I hear conflicting assessments about whether this campaign really is dead or will resurface in some other form.
Well, when they saw they couldn’t put it in the mandate of freedom of expression they tried to include it in the mandate for the rapporteur on freedom of religion. That he should report on the offensive expressions against religion. My colleague, Heiner Bielefeldt, who is the rapporteur on freedom of religion, also made the same arguments that I had done – that he believes in respect for freedom of religion, but that he doesn’t believe in limiting expressions or debate. The other issue is that they are clearly thinking of using the Convention on the Elimination of all forms of Racial Discrimination. Here, what some countries like Egypt were talking about – but this was before the events in Cairo – was to draft an optional protocol to the Convention that would specifically deal with religious issues. I don’t know if it will resurface, but it hasn’t gone completely away.
We’ve been talking about the international level. Domestically, of course, it is still a big issue and many countries still have blasphemy or defamation of religion laws.
Domestically, it is a problem because I find there is a growing crisis in terms of inter-religious relations, which I think is a pity. In countries that are non-Muslim, and specifically countries that are Christian, there is a growing prejudice against Muslims, and that is very bad. You have Egypt, and there have been all these acts of aggression against Coptic Christians. You find in Iraq, Sunnis and Shias confronting each other. Iran does not accept the Bahai as a religion. They say that the Bahai are a political group and therefore they can repress them, which is not true. I mean, people have the right to define their religion and their principles as they wish.
We have to defend the idea of treating everyone equally. Human dignity is the same around the world. Freedoms are the same. All religions should be practised freely and all religions should be respected, and we should not criminalise expressions for debate on these issues. Every time someone feels terribly offended and an argument of this nature is used to censor opinion it is for a political reason more than anything else.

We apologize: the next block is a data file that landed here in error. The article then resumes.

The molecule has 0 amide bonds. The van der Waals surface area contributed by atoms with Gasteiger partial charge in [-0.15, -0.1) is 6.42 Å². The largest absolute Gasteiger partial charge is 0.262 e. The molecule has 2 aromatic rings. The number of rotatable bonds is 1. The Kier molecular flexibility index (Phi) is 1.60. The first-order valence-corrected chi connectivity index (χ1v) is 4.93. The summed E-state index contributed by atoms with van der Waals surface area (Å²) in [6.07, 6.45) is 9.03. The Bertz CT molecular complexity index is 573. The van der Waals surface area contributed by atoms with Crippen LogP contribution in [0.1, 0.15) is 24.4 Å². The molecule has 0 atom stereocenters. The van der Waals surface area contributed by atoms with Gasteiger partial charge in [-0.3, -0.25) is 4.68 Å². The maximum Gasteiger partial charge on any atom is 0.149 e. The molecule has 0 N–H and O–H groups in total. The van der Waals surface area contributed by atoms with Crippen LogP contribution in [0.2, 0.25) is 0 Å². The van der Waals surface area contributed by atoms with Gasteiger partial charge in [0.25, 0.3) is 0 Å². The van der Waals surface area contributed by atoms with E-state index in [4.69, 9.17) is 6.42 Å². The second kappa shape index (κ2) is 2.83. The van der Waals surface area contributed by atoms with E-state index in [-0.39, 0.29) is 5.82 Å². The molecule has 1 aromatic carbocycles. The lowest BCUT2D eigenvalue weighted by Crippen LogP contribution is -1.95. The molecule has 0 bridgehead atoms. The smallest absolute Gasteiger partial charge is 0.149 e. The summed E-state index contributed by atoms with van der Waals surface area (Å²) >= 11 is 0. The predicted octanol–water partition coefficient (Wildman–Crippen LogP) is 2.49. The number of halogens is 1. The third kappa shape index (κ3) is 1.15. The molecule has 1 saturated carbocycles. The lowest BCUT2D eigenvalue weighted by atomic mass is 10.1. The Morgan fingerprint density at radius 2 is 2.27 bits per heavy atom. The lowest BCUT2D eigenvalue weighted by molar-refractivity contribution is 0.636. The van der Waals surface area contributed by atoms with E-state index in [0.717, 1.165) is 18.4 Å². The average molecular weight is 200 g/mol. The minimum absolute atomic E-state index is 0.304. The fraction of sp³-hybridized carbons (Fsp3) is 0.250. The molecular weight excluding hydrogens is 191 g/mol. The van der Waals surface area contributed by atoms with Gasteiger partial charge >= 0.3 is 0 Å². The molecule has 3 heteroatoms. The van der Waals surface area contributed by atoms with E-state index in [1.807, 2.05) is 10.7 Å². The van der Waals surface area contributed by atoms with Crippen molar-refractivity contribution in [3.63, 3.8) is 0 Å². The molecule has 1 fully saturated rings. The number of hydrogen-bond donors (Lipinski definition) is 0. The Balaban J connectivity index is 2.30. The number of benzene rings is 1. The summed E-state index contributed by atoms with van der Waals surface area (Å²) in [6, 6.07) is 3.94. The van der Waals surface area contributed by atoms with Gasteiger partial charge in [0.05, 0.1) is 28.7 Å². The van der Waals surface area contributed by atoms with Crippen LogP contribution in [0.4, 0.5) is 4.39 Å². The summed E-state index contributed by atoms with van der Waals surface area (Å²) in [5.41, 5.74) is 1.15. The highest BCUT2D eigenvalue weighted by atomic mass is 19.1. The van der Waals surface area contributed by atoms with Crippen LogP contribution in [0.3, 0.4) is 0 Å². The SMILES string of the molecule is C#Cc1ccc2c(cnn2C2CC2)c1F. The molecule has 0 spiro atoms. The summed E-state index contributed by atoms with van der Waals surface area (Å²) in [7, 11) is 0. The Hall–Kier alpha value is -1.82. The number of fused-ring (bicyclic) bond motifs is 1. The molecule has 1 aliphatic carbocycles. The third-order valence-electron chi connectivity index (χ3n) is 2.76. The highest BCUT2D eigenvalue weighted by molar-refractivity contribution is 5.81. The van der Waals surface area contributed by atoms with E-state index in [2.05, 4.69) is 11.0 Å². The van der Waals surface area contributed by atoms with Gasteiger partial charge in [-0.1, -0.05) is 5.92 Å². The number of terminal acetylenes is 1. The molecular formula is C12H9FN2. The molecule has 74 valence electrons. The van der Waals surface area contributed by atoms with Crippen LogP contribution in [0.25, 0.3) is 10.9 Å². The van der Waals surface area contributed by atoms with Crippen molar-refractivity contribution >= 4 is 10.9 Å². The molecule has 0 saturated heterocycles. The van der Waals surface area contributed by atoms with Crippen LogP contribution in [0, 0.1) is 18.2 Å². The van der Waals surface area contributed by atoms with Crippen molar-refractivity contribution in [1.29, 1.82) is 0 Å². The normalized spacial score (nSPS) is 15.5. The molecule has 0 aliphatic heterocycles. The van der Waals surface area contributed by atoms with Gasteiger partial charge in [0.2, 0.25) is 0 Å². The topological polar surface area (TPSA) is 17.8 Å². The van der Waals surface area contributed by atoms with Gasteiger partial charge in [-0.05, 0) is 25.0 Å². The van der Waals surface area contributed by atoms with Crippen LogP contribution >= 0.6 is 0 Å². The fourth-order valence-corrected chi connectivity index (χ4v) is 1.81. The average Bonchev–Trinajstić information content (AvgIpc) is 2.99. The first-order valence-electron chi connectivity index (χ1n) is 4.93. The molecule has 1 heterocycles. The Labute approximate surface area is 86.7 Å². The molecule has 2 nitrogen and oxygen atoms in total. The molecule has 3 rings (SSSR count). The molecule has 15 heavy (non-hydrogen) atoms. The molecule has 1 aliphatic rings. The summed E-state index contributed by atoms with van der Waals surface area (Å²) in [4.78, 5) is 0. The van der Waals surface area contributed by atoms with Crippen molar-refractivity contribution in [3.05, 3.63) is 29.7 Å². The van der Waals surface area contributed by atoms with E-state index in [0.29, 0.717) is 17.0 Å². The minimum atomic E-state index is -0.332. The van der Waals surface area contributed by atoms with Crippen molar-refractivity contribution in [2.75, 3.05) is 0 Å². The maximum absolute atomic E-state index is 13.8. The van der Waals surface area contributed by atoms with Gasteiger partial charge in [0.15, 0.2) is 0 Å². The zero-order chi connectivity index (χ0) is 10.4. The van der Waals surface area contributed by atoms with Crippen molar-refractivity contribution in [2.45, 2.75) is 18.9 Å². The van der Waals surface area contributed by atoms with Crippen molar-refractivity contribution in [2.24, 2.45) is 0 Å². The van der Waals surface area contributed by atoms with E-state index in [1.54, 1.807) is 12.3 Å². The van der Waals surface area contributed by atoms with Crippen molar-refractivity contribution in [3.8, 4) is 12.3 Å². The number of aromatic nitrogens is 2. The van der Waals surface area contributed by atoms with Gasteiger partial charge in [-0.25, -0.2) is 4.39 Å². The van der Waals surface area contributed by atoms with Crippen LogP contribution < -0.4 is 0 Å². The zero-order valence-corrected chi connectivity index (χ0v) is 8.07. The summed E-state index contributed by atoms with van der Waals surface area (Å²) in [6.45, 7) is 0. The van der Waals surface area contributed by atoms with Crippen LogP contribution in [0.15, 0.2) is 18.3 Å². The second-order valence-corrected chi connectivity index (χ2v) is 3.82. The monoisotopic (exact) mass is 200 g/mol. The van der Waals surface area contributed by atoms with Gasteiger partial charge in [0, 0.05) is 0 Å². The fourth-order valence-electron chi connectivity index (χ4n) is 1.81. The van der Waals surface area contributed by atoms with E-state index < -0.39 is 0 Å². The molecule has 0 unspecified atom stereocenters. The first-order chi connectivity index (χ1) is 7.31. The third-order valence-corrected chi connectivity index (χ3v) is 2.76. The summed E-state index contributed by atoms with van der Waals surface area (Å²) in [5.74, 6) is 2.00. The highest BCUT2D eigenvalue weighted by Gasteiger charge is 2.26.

What other cases stand out for you?
In the Maldives, the president – who is an interesting man, a member of PEN, he had been a political prisoner himself – told me, look our Constitution has some norms that I cannot agree with but I have to uphold because they are in the Constitution. For instance, there is freedom of religion, but you can only practice it at home; there cannot be public practice of other religions except Islam. And there can be no prayer temples or meeting places except mosques. That’s a very clear violation; it’s an important case and I made a recommendation in my report, but that has not been changed.
I recently wrote letters of concern on the death penalty applied to women for witchcraft in Saudi Arabia. People challenge witchcraft on the basis of feeling offended. For me, I don’t believe in it, but it is the right of people to believe if they want.
In Chile, when the Hollywood film The Last Temptation of Christ arrived, the Supreme Court banned it because it was going against the traditional Christian values of Chilean society. Those who were promoting the film went to the Inter American system to challenge the government’s decision. The Inter American Court of Human Rights ordered the film to be presented, because they said regardless of whether one feels that it is offensive or not, it is a form of art – controversial art, but art – that has a message, so why should we limit it; have a debate on it. It went a step beyond and ordered the Chilean state to modify its Constitution, and they did. So that is one of the most famous cases in terms of freedom of expression.